A digital port of the game's arcade version, titled Killer Instinct Classic, is available as part of the "Season One Ultra Edition" of Killer Instinct for the Xbox One. This port was developed by Code Mystics and includes a number of additional features, such as a new training mode, unlockable character sprite galleries and cutscenes, several visual filters, and the ability to play the game in both its original 1.4 revision and its later 1.5D revision. An update in late December 2014 added online multiplayer functionality.
|Next Generation|| (ARC)|
|VideoGames & Computer Entertainment||8/10|
|AMOA Awards||Most Innovative New Technology (nomination)|
Killer Instinct was a commercial hit. In the United States, RePlay reported it to be one of the most-popular arcade games in January 1995. By May 1995, the arcade game had received about 500 million plays. It went on to be one of America's top five highest-grossing dedicated arcade games of 1995. As of 1996[update], the game sold 17,000 arcade units.
Killer Instinct gained critical acclaim. An early 1995 article on the fighting game industry in Electronic Gaming Monthly stated that "for now, the undisputed king at the arcades is Killer Instinct". Next Generation reviewed the arcade version of the game and wrote that "it's not the breakthrough title we're all waiting for — and sooner a new genre has to explode. But for the moment at least, Nintendo's plans for Ultra 64 seem to be progressing smoothly". Entertainment Weekly gave the arcade version of the game an A+ rating.
The SNES version of the game was also met with positive reviews upon its release and was commercially successful, selling 3.2 million units, with more than 150,000 copies sold in the US on its release day alone and more than one million copies sold by November 23, 1995.
The game's use of 3D-rendered models attracted acclaim. VideoGames reviewer Tyrone Rodriguez gave the game a score of 8 (Great), preferring it over Mortal Kombat 3 (the other editors' additional scores being 8–6–6). Entertainment Weekly gave the SNES version of the game an A and praised the quality of the port. Also, the game was also praised for its combo system, soundtrack and controls. GamePro criticized that the SNES version suffers from a lower frame rate than the arcade version and is also missing some of its best sounds and graphical effects, and complained that the combo system makes it too easy for experienced players to defeat newcomers with a single chain of hits. They concluded that "this version of Killer isn't flawless, but it is surprisingly addictive and fun to play". The four reviewers of Electronic Gaming Monthly were divided, with Andrew Baran commenting that "while it's a nice attempt on the Super NES, it wasn't the same" as the arcade version, whereas the other three declared it "a superb translation" which has lower quality graphics and sound than the arcade version but retains its content, playability, and overall feel. They scored it a 7.75 out of 10. Computer and Video Games gave the game a review score of 93%, adding: "Rare weren't lying when they said the home version would play better than the coin-op: no-one realised they were talking about the SNES!" Next Generation reviewed the Super NES version of the game: "Nintendo and Rare have managed one very impressive trick: getting the 16-bit Super NES to display 512 colors at once, twice the usual number, which gives the graphics an extra gloss".
The four reviewers of Electronic Gaming Monthly panned the Game Boy version, unanimously concluding it to be "an arcade translation that should never have been attempted on the Game Boy". They particularly complained of the difficulty in executing moves using only two buttons, the pixelated graphics, and the poor sound. They scored it a 2.5 out of 10. GamePro, in contrast, declared it to be second only to the Game Boy version of Street Fighter II among portable fighting games, arguing that the two-button control is "a little awkward but still masterable" and that the graphics are less than outstanding only when unfairly compared to the SNES version.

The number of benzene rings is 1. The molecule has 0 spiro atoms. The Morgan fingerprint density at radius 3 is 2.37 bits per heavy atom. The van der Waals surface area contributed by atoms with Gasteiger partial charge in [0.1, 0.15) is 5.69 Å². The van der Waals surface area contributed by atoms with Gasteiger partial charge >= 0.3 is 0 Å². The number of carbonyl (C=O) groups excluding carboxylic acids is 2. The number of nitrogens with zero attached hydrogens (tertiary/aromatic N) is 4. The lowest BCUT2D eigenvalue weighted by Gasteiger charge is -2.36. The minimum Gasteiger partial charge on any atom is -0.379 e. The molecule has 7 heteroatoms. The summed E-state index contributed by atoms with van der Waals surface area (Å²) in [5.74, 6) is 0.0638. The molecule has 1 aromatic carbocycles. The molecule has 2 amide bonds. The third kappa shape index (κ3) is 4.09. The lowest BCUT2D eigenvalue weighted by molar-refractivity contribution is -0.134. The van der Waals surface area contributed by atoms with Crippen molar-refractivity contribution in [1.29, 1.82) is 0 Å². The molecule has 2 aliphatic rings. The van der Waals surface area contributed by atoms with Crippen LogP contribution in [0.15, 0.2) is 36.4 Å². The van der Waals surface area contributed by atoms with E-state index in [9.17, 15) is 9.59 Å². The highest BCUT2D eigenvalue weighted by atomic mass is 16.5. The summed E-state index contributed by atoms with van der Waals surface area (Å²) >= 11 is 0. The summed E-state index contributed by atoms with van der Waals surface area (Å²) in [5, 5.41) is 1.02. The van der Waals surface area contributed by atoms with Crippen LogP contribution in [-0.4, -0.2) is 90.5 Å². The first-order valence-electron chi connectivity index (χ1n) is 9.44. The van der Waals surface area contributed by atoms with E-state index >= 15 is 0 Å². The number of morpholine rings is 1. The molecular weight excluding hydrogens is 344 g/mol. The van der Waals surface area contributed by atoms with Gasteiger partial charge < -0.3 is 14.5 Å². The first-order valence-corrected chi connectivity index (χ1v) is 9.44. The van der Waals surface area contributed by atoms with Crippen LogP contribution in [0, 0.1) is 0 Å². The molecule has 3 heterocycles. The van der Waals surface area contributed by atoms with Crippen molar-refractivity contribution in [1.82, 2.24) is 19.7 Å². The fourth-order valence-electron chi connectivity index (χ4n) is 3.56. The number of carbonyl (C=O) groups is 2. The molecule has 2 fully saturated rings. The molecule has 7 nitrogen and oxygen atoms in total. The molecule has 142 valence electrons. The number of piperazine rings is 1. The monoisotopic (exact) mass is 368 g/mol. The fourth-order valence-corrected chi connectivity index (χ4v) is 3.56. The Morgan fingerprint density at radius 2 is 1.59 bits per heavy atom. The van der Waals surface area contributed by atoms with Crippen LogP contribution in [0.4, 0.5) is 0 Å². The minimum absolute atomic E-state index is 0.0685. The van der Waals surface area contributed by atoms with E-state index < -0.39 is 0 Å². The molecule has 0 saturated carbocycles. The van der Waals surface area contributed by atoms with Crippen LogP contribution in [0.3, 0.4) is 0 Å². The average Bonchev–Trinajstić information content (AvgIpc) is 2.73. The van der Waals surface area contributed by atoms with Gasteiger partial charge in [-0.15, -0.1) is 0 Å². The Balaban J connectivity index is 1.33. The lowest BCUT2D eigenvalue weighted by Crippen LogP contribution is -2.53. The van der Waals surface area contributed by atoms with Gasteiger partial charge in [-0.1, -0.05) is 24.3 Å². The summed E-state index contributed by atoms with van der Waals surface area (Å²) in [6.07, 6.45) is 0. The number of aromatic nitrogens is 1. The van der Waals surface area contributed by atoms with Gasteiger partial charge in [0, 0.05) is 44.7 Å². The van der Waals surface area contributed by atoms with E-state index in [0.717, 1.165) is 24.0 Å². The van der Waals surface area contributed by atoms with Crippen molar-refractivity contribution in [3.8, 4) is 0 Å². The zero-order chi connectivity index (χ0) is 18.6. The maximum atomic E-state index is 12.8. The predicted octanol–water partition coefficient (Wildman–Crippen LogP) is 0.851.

Retrospectively, Killer Instinct was ranked as the 148th best game made on any Nintendo system by Nintendo Power in 2006, as well as the 95th on a similar list by Official Nintendo Magazine in 2009. In platform-specific retro lists, it was also ranked as the 19th and 38th best SNES game of all time by ScrewAttack and GamesRadar respectively, and as the 13th best arcade game of the 1990s by Complex.
Killer Instinct was included on several lists of top fighting games of all time, including by ScrewAttack in 2008 (ranked fifth best), GamePro that same year (ranked 18th best), and UGO in 2010 (ranked tenth best). In 2004, GamesTM called it possibly "the best combo-heavy fighter ever". In 2009, Virgin Media ranked it as the eighth top fighting game of all time, stating that it was "most famous for having the longest combos in the business". In 2007, it was voted the sixth top 2D fighting game of all time by Crave Online users, and ranked the sixth best 2D fighting game of all time by Complex in 2013. IGN listed the game at #82nd on their "Top 100 SNES Games of All Time". In 2018, Complex rated Killer Instinct 53rd in their "The Best Super Nintendo Games of All Time." In 1996, GamesMaster ranked Killer Instinct 94th on it’s "Top 100 Games of All Time." In 1995, Flux magazine rated 45th in its Top 100 Video Games. They lauded the game writing: "Graphically stunning, combo-riffic fighter. At the moment, it rules the arcade."
A new Killer Instinct, published by Microsoft and developed by Double Helix Games and Iron Galaxy Studios with input from Rare, was released as a launch title for the Xbox One in 2013. Certain releases of the game include the Killer Instinct Classic port of the original arcade game and its sequel.